I have been hard at work producing another history booklet, this time for KS1, on the Great Fire of London. This is on the National Curriculum for KS1 and is a popular topic in schools. However, quite often this topic is handled through role-play, videos and delightful artwork of burning London. I wanted to create something knowledge-rich, memorable and steeped in the disciplinary tradition of history teaching. This presented several challenges. How do I make it knowledge-rich without overwhelming early readers in KS1? And by limiting the amount of text to what a 7-year old can digest, what part of the story do I leave out?
Over a period of weeks, I researched the Great Fire, made notes and came up with three enquiry questions:
- What were the living conditions for people in London in 1666?
- Why did the Great Fire of London cause so much destruction?
- How did London change as a result of the Great Fire of 1666?
Through these three questions, I wanted to get pupils to start tackling the second-order concepts of cause and consequence, as well as change and continuity. By whittling it down to these three questions, it soon became clear what I would regretfully leave out. I had thought about discussing the war with the Netherlands and France, and immigrants in London who were scapegoated after the Fire. This part of the story would have to be left out. The focus became on London’s streets, buildings and trades. What factors contributed to the destructiveness of the Fire, and how London changed, including what didn’t change, after the Fire.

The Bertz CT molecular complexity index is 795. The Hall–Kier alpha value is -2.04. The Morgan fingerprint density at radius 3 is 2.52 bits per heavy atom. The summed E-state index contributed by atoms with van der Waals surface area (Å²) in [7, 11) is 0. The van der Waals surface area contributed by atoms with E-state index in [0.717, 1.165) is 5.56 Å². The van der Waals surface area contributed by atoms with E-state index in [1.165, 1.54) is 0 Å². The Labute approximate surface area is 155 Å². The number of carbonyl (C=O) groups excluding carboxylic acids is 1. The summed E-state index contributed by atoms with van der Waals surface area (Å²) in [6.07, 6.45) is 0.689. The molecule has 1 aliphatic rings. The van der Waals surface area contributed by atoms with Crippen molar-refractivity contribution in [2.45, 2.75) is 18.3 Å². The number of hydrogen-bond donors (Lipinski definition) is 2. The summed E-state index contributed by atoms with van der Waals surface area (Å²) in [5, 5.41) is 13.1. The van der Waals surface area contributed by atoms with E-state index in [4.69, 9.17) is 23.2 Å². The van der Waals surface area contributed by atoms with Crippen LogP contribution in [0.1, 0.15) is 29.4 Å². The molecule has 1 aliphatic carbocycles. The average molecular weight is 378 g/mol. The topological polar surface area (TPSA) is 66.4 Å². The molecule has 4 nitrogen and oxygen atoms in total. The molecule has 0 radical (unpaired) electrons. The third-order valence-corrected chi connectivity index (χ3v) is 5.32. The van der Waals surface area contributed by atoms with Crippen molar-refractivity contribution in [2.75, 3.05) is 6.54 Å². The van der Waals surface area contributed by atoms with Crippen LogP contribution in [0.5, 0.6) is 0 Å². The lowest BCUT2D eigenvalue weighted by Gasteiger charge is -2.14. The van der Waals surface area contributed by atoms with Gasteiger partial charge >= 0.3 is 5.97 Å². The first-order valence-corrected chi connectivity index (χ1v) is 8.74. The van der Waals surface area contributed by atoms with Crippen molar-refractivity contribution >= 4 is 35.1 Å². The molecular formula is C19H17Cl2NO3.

As a Learning For Memory booklet, naturally I also had to focus on making the content as memorable as possible. With this in mind, I tried to write an engaging and accessible narrative, whilst also interleaving vocabulary throughout the narrative. Terms such as ‘flammable’, ‘tinder-dry’, ‘sewage’ and ‘wood, straw and pitch’ make regular appearances in the text. There are also regular retrieval practice exercises dotted throughout the booklet.
The booklet is currently in the final editing stages. Angel Oak Academy have very generously offered to trial it out at their school later this school year, and to give valuable feedback on the booklets. It would be fabulous if a handful of other schools were to also try out and feedback. If you think this is something your school might like to do, please contact me on email@example.com.